Posted on March 30th, 2017 in Relationships by

Characteristics of Codependency

You may have heard the word, “Codependent,” but do you really know what it means? Definitions and descriptions of a codependent person can be expansive. Occasionally, I hear people mistakingly believe this term applies to only those who are within some type of addicted or chemically dependent relationship. They aren’t completely wrong. In fact, the original term for this concept was “co-alcoholic,” as researchers initially examined settings where addiction was present and they found a variety of behavior patterns in the family members of these chemically dependent people. In looking closer, they noticed a range of emotional, mental, relational, and spiritual issues in these family members and loved ones. As the concept continued to expand, it was not long before we realized that these patterns continued even after a relationship with an addicted person ended. What’s more, these things were also being exhibited in non-addicted relationships and families.

There are numerous definitions of codependency, but certain characteristics often include obsessive “helping” or “fixing,” caretaking, low self-worth, controlling behaviors, self-repression, communication problems, and intimacy problems. I often work with people who feel a “need to be needed,” have a difficult time saying “no,” even when they want to, or experience a sense of emptiness when they don’t have someone to help, a problem to solve, or a crisis to which they must attend. Many times, people derive good feelings about who they are only when they feel they are liked and accepted by others. Or, they describe themselves as sort of a chameleon, feeling that they change themselves based on their setting, often in order to fit others’ expectations, behaviors, or preferences.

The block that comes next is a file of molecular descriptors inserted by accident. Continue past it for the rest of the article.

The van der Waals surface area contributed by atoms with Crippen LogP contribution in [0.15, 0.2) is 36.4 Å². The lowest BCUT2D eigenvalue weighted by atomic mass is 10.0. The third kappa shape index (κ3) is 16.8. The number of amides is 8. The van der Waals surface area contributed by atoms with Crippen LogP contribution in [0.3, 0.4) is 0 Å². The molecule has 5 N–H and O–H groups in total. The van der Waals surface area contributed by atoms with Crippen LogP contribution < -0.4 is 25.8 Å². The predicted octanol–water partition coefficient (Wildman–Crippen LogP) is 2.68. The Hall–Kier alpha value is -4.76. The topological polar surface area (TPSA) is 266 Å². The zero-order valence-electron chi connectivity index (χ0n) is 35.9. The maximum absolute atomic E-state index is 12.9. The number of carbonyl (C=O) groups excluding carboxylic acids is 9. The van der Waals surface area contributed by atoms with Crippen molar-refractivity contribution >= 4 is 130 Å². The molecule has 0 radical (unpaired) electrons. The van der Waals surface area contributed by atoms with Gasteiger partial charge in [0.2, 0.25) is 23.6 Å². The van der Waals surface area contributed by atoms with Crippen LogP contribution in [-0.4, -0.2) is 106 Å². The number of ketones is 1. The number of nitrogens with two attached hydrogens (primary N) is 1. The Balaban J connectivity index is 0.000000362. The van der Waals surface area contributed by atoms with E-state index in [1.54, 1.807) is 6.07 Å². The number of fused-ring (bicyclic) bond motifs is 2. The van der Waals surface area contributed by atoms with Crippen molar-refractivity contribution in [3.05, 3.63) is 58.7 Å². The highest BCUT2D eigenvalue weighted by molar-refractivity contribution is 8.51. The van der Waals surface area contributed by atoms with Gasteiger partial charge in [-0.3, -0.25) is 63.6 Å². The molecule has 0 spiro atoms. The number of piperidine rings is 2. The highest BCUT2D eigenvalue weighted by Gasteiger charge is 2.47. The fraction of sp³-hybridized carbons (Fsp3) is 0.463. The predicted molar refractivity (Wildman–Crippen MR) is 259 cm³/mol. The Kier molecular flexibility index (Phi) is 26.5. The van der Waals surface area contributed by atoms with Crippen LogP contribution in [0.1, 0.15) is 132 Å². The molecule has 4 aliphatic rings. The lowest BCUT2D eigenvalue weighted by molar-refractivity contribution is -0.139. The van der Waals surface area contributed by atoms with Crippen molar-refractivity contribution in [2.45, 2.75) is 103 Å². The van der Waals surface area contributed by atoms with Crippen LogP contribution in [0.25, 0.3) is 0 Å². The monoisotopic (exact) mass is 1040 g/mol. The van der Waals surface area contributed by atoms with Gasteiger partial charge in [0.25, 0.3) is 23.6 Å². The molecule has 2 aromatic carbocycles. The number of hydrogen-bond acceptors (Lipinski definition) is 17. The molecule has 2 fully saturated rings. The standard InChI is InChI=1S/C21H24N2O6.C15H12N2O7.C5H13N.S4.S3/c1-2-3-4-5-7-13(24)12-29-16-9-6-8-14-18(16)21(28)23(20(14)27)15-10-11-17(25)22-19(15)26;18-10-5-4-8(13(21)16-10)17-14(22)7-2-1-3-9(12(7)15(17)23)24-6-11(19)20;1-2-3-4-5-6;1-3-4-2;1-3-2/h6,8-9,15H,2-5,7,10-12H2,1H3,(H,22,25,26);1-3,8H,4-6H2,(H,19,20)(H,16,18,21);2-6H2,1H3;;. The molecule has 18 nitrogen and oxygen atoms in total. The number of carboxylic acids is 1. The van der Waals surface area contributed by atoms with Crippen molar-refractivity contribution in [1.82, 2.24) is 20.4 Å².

Similarly, a codependent relationship is one in which you might find yourself making a lot of sacrifices for your partner’s happiness, often at the expense of your own fulfillment and needs. You might sense a general feeling of one-sidedness in your relationship(s) or feel that you equate yourself with the other person. This other-centeredness results in an abandonment of self and can have deep and long-term implications. Self-worth can become diminished. Personal identity becomes lost.

Less known about codependency is the different forms it can take. Some codependents are more consumed by controlling other people in their lives, which hinders not only personal growth, but also the growth of their loved one. Others might feel they are more controlled by their loved one. At times you may be both, depending on the situation or particular relationship.

The good news? These patterns, just as they were learned and practiced over time, can be unlearned. New ways of being and relating with yourself and others can occur. This might begin with learning new communication skills and assertiveness training. Practicing self-care and efforts aimed at self-awareness, exploration, and cultivating a new (or renewed) sense of self are also helpful.

It is a move from Jerry Maguire’s, “You complete me,” toward something resembling more like, “You compliment me, but I am complete within myself.” It is learning to appreciate yourself as being a worthy and complete individual with your own personal identity outside of the context of your relationships.

Approaching change with a gentleness and genuine curiosity toward yourself is important. Lastly, seek support from a therapist and others who will uplift and encourage you along this journey. Happy discovering!

Posted on March 29th, 2017 in Mindfulness by

Mindfulness is one of the four core skills introduced in a highly effective type of therapy called Dialectical Behavior Therapy (DBT). DBT incorporates the Eastern practice of mindful meditation into talk therapy. The combination of practicing mindful meditation and evaluating negative thought patterns can significantly increase relaxation and help one cope with strong emotions.